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Fantasy Football 2016: Building around Odell Beckham Jr.

Find out what the best draft strategies are.

Vincent Carchietta-USA TODAY Sports

On draft day, getting your first round pick right is the most important goal. It may not win you the season as they say, but a wrong pick can definitely lose it. Luckily for New York Giants fans, there is an easy first round pick to make in Odell Beckham Jr. If you are lucky enough to draft the wide receiver, what is next for your team? After all, it would take a very early pick in order to draft Beckham and your second pick will not come until late in round two. Let me offer two different draft strategies that you can use to build around Odell Beckham Jr.

Strategy 1: The Balanced Approach

Nothing revolutionary, but what is wrong with playing it safe? In selecting Beckham, it means every odd round, you are picking early. Every even round, you are picking late. Looking at average draft position (ADP) trends can show us what a potential core surrounding Beckham can look like. With a receiver taken already, let us look into running backs -- a position of scarcity. The late second round can offer names such as Jamaal Charles, Doug Martin and Eddie Lacy. Charles would be the best bet here, as his career speaks for itself. While his ACL can be concerning, Charles has already begun to practice and is reportedly ahead of schedule. He should miss no time. If Charles is not available, Doug Martin is a suitable replacement as a viable RB1.

The third round means you are picking again quickly. In this scenario I would stock up on skill position depth. Names at this point include Mark Ingram, Mike Evans, Amari Cooper, or LeSean McCoy. Quarterbacks such as Cam Newton or Aaron Rodgers are also available. While I would not shell out for a QB just yet, these are top two QBs that any team would be happy to have. At this point in the draft, you should have Beckham either paired up with another top receiver such as Mike Evans or you have two top running backs such as Jamaal Charles and LeSean McCoy.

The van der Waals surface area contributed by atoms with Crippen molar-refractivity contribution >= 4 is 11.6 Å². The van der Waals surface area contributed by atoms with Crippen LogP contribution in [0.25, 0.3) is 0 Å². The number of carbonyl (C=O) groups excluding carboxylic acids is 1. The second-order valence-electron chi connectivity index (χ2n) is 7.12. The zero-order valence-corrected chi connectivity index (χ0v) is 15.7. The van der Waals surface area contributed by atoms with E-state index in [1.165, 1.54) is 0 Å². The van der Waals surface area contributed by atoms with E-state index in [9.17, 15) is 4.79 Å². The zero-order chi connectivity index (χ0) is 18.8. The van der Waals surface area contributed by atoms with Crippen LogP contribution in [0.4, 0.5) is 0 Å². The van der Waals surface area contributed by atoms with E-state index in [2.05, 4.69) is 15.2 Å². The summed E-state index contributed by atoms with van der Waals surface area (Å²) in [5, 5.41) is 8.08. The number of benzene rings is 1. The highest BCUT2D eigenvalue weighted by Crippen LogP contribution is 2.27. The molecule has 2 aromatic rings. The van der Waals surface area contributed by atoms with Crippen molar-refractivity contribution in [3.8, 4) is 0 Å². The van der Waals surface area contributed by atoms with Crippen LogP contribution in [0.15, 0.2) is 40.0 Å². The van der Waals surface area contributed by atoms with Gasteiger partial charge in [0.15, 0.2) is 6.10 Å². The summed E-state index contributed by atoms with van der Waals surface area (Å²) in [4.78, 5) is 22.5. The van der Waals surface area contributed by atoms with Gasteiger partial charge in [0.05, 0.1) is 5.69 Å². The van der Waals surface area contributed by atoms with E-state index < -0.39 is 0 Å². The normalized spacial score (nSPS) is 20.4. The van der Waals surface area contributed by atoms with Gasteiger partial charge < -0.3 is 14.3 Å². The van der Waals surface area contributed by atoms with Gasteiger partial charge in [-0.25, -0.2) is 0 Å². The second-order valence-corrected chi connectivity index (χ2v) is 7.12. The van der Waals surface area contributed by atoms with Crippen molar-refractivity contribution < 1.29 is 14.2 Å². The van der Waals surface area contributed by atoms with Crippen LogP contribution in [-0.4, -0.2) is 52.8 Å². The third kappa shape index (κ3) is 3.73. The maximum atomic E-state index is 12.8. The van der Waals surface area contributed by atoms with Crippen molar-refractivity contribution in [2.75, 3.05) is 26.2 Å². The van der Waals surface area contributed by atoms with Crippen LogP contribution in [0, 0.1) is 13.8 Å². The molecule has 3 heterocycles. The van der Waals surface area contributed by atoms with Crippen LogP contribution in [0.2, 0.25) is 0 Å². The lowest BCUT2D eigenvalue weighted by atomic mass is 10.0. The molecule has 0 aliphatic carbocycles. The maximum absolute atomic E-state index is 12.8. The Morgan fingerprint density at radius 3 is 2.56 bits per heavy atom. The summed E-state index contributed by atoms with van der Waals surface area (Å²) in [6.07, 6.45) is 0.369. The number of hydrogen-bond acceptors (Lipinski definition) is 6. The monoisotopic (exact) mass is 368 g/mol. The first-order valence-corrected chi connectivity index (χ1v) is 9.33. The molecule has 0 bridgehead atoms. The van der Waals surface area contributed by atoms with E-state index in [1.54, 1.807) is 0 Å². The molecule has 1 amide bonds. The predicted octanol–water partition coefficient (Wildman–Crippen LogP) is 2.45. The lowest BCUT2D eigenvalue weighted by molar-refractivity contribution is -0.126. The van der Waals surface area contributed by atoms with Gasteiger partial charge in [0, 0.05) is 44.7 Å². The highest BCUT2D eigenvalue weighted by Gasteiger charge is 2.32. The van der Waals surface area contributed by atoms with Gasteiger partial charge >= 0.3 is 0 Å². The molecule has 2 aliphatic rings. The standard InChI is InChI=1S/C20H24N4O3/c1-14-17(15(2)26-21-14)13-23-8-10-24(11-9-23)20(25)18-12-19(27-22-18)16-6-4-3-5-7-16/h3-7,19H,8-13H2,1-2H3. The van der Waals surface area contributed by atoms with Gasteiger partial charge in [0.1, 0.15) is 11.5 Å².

The fourth and fifth rounds can be used to fill out the rest of the team. QBs such as Russell Wilson and Andrew Luck are available. Greg Olsen and maybe even Jordan Reed can be available, ensuring that your team has a top tight end option.  With the fifth round coming quickly on the turn most of these names should still be available.

If following a balanced approach, a sample team surrounding Beckham could look like this:

QB: Russell Wilson
WR: Odell Beckham Jr.
WR: Mike Evans 
RB: Jamaal Charles
TE: Greg Olsen

Not a bad start to the draft at all. This strategy is nothing groundbreaking, but it is safe and balanced with elite talent at every position. But for those who try to extract as much value from the draft as possible, there is a risky second strategy.

Strategy 2: Zero-RB

Zero-RB has shown a massive surge in popularity over the past couple seasons of fantasy football. With the rise of passing in recent years, WRs have gotten more valuable in fantasy. Fantasy players adjusted in taking WRs early. But that alone is not enough to call it Zero-RB. The strategy essentially tells you completely ignore running back until the middle rounds. Why? RBs tend to get hurt easily, more so than WRs. RBs tend to be erratic year to year. Trent Richardson and Doug Martin were fantasy prodigies in their rookie year. In their sophomore year, burning a top pick on either back would have meant a losing season. WRs are seen as the safer commodity and the market is shifting heavily towards receivers. So let us see if this is a viable way to build a team with Odell Beckham in the fold.

Rounds two and three obviously have to be dedicated in taking wide receivers. Mike Evans and Amari Cooper will be up for grabs but so will Brandin Cooks and Keenan Allen. There is not a bad combination to be made here but I am particularly fond of Evans and Allen.

If you want to cave in and choose a running back in the fourth round, I would not blame you. However, proponents of this strategy will likely keep going with the receivers. Round four will have Jarvis Landry, Randall Cobb and Julian Edelman available. Landry is my favorite by far, especially in PPR leagues.

Finally checking in on RBs, round five has the likes of Matt Jones and Dion Lewis. I would take either at this point and pray that they can place in the top 20 in the position. The basis of Zero-RB is to draft for value so you will likely not be taking a QB late. There is plenty of good options ranging from Eli Manning to Phillip Rivers to Marcus Mariota who are not being drafted until the ninth round at the earliest. To summarize the core of our sample Zero-RB team:

QB: Eli Manning
RB: Dion Lewis
WR: Odell Beckham Jr.
WR: Mike Evans
FLEX: Keenan Allen

RBs will be a nightmare for Zero-RB users as you will likely use a lot of waiver wire pickups or handcuffs that somehow end up with the starting job. However, the rest of the team should supposedly be stacked that it should carry your team into the playoffs. The FLEX spot is a position too after all, and having three top receivers in your starting lineup can be killer.

Of course, the type of league you play in plays a huge role in your strategy selection. Personally I would not even bother using Zero-RB in a standard league. With the current craze on receivers, I would play against these market conditions and load up on running backs. In PPR leagues however, zero-RB really does seem the way to go. It seems daunting to ignore such a valuable position such as RB but in theory it makes sense. RBs are volatile creatures; prone to injury. Amassing all these talented receivers creates better odds to make a playoff run. With Beckham on your team already, creating an elite WR should be child's play.